After patients go home from the hospital, we’re also here seven days a week, 365 days a year. Outpatient appointments are about an hour long and we spend time working with families to help them meet their goals for feeding their baby. This can include continuing to work on things they struggled with in the hospital; families coming back because they’re getting ready to go back to work and they’re curious about pumping; or those who want to talk about other ways to feed their baby.
We see families throughout their entire breastfeeding journey. This can be as long as six months or as long as three years! We are here to support families with however long they’re breastfeeding. We love to see kids come back and we can discuss topics like weaning, introducing solid foods, teething, or going back to work and you’re not sure how to best feed your baby. Those are all great things that you could seek out lactation support for.
8:07 | How does a person know when to seek help from a lactation consultant and what are some common concerns you see families for?
We would love for every family choosing to supply breast milk to their baby to make an appointment with us. In fact, you don’t need to have delivered your baby at Valley to have an appointment with us. So if you’re watching this video and you’ve delivered somewhere other than Valley, please call us and come in to see us!
8:32 | What are some common concerns you see families for?
Common concerns we may see families for include latching difficulty or pain with latch and trauma to nipples, like cracks, bleeding or blisters. If you’re breastfeeding a baby and you’re finding that it’s painful or you’re struggling to get your child latched, that is a great reason to make an appointment to see a lactation consultant.
Other things we see families for include concerns about supply, transitioning to bottles, working with nipple shields, weight concerns, transitioning into older infanthood, babies not taking the breast or not wanting to breastfeed as often. We also see families who are deciding to just pump and want to practice pumping. We can make sure that the flanges fit well and that it is a good quality pump that’s going to fit their needs.
9:37 | What are common questions families ask you?
One of the number one questions we get is how do I know my baby’s getting enough? Our society often focuses on volume and how much something is, but that is really difficult to measure when children are exclusively breastfeeding. With breastfeeding, we don’t know how much baby is getting because there is no machine that can measure that. Instead, we teach families the importance of paying attention to the baby’s behavior.
One way to know if your baby is getting enough is by looking for signs of a good feeding. These include:
- A deep latch at 140-degree angle of the mouth
- A deep tugging sensation
- Should not feel like a bite or pinch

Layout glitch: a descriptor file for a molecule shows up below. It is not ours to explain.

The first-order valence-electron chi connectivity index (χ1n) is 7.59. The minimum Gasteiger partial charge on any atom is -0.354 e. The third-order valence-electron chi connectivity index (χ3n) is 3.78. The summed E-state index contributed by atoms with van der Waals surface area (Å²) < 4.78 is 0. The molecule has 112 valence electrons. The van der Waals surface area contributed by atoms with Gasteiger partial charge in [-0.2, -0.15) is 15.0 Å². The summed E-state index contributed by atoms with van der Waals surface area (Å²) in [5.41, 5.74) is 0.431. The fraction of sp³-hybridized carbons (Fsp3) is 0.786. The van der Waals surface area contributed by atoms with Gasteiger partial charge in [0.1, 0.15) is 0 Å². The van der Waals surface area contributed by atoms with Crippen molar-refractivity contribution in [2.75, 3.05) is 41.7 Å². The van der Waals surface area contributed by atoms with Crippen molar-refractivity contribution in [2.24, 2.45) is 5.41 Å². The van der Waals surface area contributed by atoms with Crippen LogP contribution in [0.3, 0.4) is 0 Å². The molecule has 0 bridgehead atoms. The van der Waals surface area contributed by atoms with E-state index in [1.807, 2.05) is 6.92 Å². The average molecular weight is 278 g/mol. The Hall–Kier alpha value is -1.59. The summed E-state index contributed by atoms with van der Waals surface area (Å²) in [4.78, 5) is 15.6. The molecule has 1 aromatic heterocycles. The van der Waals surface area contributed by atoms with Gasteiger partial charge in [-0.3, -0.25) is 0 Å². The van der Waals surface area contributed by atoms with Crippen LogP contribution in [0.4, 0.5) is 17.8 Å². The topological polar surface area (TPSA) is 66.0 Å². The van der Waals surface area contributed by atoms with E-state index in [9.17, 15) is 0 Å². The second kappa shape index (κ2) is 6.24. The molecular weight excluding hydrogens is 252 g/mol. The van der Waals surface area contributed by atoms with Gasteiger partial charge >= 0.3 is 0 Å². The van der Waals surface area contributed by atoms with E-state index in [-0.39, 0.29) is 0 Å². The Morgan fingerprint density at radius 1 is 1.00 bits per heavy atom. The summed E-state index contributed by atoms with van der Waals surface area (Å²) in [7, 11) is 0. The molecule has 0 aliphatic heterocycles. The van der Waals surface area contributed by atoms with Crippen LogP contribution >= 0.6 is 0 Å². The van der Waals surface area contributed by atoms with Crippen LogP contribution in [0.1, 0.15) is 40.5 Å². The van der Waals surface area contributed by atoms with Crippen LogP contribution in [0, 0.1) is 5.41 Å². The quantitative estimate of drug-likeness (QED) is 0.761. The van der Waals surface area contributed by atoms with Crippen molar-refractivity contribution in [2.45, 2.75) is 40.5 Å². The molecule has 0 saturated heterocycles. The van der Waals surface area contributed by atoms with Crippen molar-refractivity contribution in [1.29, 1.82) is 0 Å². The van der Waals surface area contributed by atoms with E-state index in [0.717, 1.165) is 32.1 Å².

- Hearing the baby swallow
- Milk at the corners of baby’s mouth
- The breast is softer after baby has fed
- Satisfied or “milk drunk” appearance
Another thing we can do for families when they come and see us for an outpatient appointment is something called a “weighted feed.” This means we weigh the baby, the baby breastfeeds, and we weigh the baby afterwards. This provides an idea of how much milk the baby is able to transfer from the breast and it really helps families feel more comfortable about what their babies are getting.
Another question we get is whether there are certain foods people can eat or that they should stay away from when breastfeeding. There are not nearly as many restrictions to breastfeeding parents as there are during pregnancy. While breastfeeding, we do ask families to stay away from illicit drugs, like marijuana, high levels of alcohol, and nicotine because we know those can all be transferred to the baby through the breast milk. Most medications a person is taking after delivery, like acetaminophen (Tylenol®) or ibuprofen for pain, are completely safe to take while breastfeeding. However, there are some medications that may interfere with your milk supply or that aren’t safe for the baby. For those, I would recommend talking to a lactation consultant or speaking with your provider or pharmacist.
13:09 | Is there anything else you’d like to add?
I want to add that some families are finding that breastfeeding is just not for them, and I don’t want to turn anybody away who has questions or is wanting to learn more about breastfeeding. We are here to help people if they want to do a combination feeding; if they’re more interested in exclusively pumping; and if they only plan to give their baby breastmilk through a bottle. Those are all things that we help families with. We are here to help feed your baby from birth, until you’re ready to transition to something else.
Learn more about Valley’s Lactation Services, or call 425.228.3440, ext. 5791.